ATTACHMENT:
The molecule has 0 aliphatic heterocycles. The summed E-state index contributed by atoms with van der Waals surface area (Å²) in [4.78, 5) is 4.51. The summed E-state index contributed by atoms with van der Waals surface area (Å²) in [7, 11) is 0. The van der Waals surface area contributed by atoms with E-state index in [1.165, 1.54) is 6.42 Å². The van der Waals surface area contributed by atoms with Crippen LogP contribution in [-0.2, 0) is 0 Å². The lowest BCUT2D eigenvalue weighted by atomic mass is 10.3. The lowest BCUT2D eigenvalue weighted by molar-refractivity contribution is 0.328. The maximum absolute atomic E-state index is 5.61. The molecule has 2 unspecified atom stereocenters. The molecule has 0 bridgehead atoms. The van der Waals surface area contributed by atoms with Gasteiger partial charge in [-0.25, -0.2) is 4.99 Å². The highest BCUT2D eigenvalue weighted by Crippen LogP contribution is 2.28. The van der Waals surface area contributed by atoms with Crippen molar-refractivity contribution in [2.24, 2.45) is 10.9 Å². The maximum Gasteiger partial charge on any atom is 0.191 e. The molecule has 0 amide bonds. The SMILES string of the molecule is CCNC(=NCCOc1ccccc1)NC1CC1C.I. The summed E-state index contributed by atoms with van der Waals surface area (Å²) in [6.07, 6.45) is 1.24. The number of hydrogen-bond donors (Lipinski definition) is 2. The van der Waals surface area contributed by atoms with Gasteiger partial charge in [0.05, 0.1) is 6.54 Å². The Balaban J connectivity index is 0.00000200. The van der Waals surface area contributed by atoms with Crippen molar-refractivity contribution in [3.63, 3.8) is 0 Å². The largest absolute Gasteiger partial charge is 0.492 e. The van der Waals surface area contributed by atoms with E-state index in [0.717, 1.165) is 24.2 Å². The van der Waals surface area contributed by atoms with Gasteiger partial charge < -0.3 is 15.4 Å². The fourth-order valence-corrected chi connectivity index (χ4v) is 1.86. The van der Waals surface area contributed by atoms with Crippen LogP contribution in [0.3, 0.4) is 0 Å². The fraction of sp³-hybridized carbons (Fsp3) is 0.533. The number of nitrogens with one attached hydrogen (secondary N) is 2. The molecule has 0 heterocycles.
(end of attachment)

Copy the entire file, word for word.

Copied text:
The molecule has 0 aliphatic heterocycles. The summed E-state index contributed by atoms with van der Waals surface area (Å²) in [4.78, 5) is 4.51. The summed E-state index contributed by atoms with van der Waals surface area (Å²) in [7, 11) is 0. The van der Waals surface area contributed by atoms with E-state index in [1.165, 1.54) is 6.42 Å². The van der Waals surface area contributed by atoms with Crippen LogP contribution in [-0.2, 0) is 0 Å². The lowest BCUT2D eigenvalue weighted by atomic mass is 10.3. The lowest BCUT2D eigenvalue weighted by molar-refractivity contribution is 0.328. The maximum absolute atomic E-state index is 5.61. The molecule has 2 unspecified atom stereocenters. The molecule has 0 bridgehead atoms. The van der Waals surface area contributed by atoms with Gasteiger partial charge in [-0.25, -0.2) is 4.99 Å². The highest BCUT2D eigenvalue weighted by Crippen LogP contribution is 2.28. The van der Waals surface area contributed by atoms with Crippen molar-refractivity contribution in [2.24, 2.45) is 10.9 Å². The maximum Gasteiger partial charge on any atom is 0.191 e. The molecule has 0 amide bonds. The SMILES string of the molecule is CCNC(=NCCOc1ccccc1)NC1CC1C.I. The summed E-state index contributed by atoms with van der Waals surface area (Å²) in [6.07, 6.45) is 1.24. The number of hydrogen-bond donors (Lipinski definition) is 2. The van der Waals surface area contributed by atoms with Gasteiger partial charge in [0.05, 0.1) is 6.54 Å². The Balaban J connectivity index is 0.00000200. The van der Waals surface area contributed by atoms with Crippen molar-refractivity contribution in [3.63, 3.8) is 0 Å². The largest absolute Gasteiger partial charge is 0.492 e. The van der Waals surface area contributed by atoms with E-state index in [0.717, 1.165) is 24.2 Å². The van der Waals surface area contributed by atoms with Gasteiger partial charge < -0.3 is 15.4 Å². The fourth-order valence-corrected chi connectivity index (χ4v) is 1.86. The van der Waals surface area contributed by atoms with Crippen LogP contribution in [0.3, 0.4) is 0 Å². The fraction of sp³-hybridized carbons (Fsp3) is 0.533. The number of nitrogens with one attached hydrogen (secondary N) is 2. The molecule has 0 heterocycles.